November 25, 2020

Absentee Voting Horror Stories

Absentee ballots are a common vector for election fraud, and several U.S. states have inadquate safeguards in their handling, according to a Michael story in today’s New York Times. The story recounts many examples of absentee ballot fraud, including blatant vote-buying.

For in-person voting, polling-place procedures help to authenticate voters and to ensure that votes are cast secretly and are not lost in transit. Absentee voting has weaker safeguards all around. In some states, party workers are even allowed to “help” voters fill out their ballots and to transport completed ballots to election officials. (The latter is problematic because certain ballots might be “lost” in transit.)

Traditional voting security relies on having many eyes in the polling place, watching what happens. Of course, the observers don’t see how each voter votes, but they do see that the vote is cast secretly and by the correct voter. Moving our voting procedures behind closed doors, as with absentee ballots, or inside a technological black box, as with paperless e-voting, undermines these protections.

Without safeguards, absentee ballots are too risky. Even with proper safeguards, they are at best a necessary compromise for voters who genuinely can’t make it to the polls.

Comments

  1. I’m glad to see some attention being directed to the problems with non-electronic voting systems. The notion that only electronic voting systems have problems and that everything will be solved by going to paper has become far too prevalent.

    Oregon has had 100% vote by mail since 1998. They have completely abolished polling places. Other states as the article mentions have very high percentages of absentee votes.

    The ideal election scenario with friendly but watchful neighborhood monitors keeping an eagle eye on the proceedings has become a myth. The security community in particular needs to become realistic and to stop comparing fielded systems with nonexistent ideals.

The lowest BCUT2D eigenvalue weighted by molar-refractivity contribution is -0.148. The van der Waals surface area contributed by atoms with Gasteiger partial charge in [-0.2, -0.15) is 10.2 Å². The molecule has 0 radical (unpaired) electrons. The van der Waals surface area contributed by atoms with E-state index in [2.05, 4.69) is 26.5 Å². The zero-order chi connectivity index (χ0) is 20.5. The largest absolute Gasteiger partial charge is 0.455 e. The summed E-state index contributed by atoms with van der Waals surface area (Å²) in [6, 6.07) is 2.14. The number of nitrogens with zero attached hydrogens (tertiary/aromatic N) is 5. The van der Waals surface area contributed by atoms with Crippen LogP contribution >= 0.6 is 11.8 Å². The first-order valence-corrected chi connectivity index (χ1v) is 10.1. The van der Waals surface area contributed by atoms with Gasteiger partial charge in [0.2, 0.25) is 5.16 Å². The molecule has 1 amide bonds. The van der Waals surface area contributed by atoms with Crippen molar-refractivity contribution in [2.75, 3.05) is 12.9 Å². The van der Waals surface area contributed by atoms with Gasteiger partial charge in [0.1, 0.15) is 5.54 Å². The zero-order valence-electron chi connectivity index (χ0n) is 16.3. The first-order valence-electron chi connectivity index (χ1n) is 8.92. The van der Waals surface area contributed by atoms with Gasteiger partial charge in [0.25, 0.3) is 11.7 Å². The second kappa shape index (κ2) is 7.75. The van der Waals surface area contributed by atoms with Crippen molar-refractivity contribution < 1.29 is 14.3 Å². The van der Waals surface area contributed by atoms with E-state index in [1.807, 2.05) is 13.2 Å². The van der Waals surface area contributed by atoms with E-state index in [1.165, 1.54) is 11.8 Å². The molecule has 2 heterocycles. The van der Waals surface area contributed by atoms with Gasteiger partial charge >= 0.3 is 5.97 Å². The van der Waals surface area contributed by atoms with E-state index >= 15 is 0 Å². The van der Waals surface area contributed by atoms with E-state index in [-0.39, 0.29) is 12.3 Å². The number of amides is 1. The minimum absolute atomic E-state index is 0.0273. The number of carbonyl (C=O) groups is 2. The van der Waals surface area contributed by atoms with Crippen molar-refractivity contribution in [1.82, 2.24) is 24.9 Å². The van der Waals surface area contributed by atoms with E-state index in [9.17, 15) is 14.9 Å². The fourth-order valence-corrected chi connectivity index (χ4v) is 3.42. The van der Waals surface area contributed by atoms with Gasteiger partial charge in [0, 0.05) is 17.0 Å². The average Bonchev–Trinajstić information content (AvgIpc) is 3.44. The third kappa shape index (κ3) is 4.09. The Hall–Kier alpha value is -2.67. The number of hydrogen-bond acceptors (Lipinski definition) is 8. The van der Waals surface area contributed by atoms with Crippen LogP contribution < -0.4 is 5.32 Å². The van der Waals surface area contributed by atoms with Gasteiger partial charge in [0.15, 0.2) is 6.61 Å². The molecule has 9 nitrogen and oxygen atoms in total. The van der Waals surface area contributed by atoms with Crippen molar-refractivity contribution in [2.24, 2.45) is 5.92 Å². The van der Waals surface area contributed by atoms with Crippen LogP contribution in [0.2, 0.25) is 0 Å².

2. How depressing!

    In the face of the problems with electronic
    voting machines, my wife and I are voting
    using absentee ballots this year. Since we
    have the big Republican donors at Dibold
    making voting machines, absentee ballots seemed
    like a reasonable alternative. So it is
    disturbing to realize that absentee ballots
    can also serve as a way to buy votes.

  3. There is no perfect system, no?

  4. jordan vance says:

    Not when the brother of the president up for reelection runs the state and his underlings do this:
    Florida Ballots

    I’m all for a fair, open (by which I mean the process isn’t obscured) voting system where everyone has the right to choose who they want to elect. But when there is an obvious vested interest in circumventing putting people on the ballot legally, I think the whole election system needs to be rethought, not just the voting aspect.

  5. J.B. Nicholson-Owens says:

    Absentee voting has significant problems that should be weighed. I know that you want your vote to be recorded on paper in a way that can be recounted, but absentee voting is often a means of making sure your vote doesn’t count at all. Absentee ballots are often not counted unless the race is very close. Absentee ballots tie a vote to a name posing a real risk for people who don’t vote according to how their employers, health care providers, etc. want them to vote. Absentee ballots offer no way to make sure that the ballot is accurate–how can we be sure the ballot wasn’t cast under duress? Absentee ballots may be convenient, but they have profound shortcomings and overall I do not recommend their use.

    It’s not a question of finding a perfect voting system, it’s a question of understanding the advantages computers grant us and limiting their use so nobody has the power to misuse electronic voting.